Glen Ellyn village and park officials will split the cost of a study to analyze conditions that allowed Lake Ellyn to overflow following storms in July 2010 and September 2008 and to prevent it from happening again.
The lake, north of downtown, is supposed to hold stormwater for roughly a one-square-mile area and then gradually release it through underground pipes to nearby Perry's Pond.
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Ultimately, the water reaches the East Branch of the DuPage River.
The lake's current configuration was set in 1991, when it was dredged to expand its capacity. Officials want to analyze changes in how water comes into the lake from underground pipes and overland flow routes.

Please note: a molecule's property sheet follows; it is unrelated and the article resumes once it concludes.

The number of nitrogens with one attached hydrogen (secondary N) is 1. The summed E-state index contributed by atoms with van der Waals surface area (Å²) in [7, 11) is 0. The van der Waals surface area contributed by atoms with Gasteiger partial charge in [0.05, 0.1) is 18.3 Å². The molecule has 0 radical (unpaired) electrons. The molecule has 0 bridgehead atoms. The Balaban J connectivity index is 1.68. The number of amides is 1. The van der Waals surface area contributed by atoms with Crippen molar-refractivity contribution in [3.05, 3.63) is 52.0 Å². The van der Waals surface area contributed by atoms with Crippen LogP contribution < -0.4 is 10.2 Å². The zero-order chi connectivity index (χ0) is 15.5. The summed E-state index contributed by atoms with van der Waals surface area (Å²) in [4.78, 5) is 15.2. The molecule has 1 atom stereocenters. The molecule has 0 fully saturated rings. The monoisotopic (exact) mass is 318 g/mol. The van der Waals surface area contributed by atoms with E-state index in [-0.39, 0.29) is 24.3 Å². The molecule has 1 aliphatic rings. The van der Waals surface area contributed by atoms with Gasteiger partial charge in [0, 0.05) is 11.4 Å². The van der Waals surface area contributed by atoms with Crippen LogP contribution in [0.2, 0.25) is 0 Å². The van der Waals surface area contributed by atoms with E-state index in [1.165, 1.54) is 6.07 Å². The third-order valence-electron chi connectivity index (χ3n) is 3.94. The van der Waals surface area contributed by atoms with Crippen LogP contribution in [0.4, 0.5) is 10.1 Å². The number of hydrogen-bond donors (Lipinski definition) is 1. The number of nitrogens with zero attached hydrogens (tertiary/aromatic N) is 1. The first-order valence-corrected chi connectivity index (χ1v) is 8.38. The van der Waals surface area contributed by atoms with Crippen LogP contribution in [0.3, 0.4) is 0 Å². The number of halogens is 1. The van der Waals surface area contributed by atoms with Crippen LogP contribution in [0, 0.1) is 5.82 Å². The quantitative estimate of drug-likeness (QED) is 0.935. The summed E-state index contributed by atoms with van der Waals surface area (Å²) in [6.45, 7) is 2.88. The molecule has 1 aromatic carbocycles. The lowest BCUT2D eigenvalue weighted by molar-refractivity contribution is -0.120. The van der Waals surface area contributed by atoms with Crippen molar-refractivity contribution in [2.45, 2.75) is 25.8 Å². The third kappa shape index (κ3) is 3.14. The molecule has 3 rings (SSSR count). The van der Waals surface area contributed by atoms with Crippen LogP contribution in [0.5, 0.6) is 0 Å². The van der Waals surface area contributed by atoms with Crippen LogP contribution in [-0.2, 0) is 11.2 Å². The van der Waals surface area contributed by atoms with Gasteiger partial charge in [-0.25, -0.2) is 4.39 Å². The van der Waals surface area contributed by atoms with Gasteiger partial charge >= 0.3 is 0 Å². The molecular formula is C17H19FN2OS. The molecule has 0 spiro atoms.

"The study will involve taking a look at what's getting into the lake now versus 20 years ago when the last modifications were made," said Bill Rickert, president of RHMG Engineers, the Mundelein-based engineering firm hired to do the study. "What was a 100-year storm 20 years ago has changed."
The study also will analyze lake operations, evaluating what is the optimal water level and if it's possible to increase its capacity. RHMG will work with regulatory agencies such as the county's stormwater management department and the Army Corps of Engineers to see if it's possible to increase the lake's release rate.
"We'll talk to them to see if there is any wiggle room," Rickert said.
The study also will consider what can be done to better protect homes along the stormwater's overland flow route. That could include route modifications, floodproofing of homes or potential buyout programs, he said.
The study is expected to cost $51,430 and take four months. RHMG will share the results with the village and park district.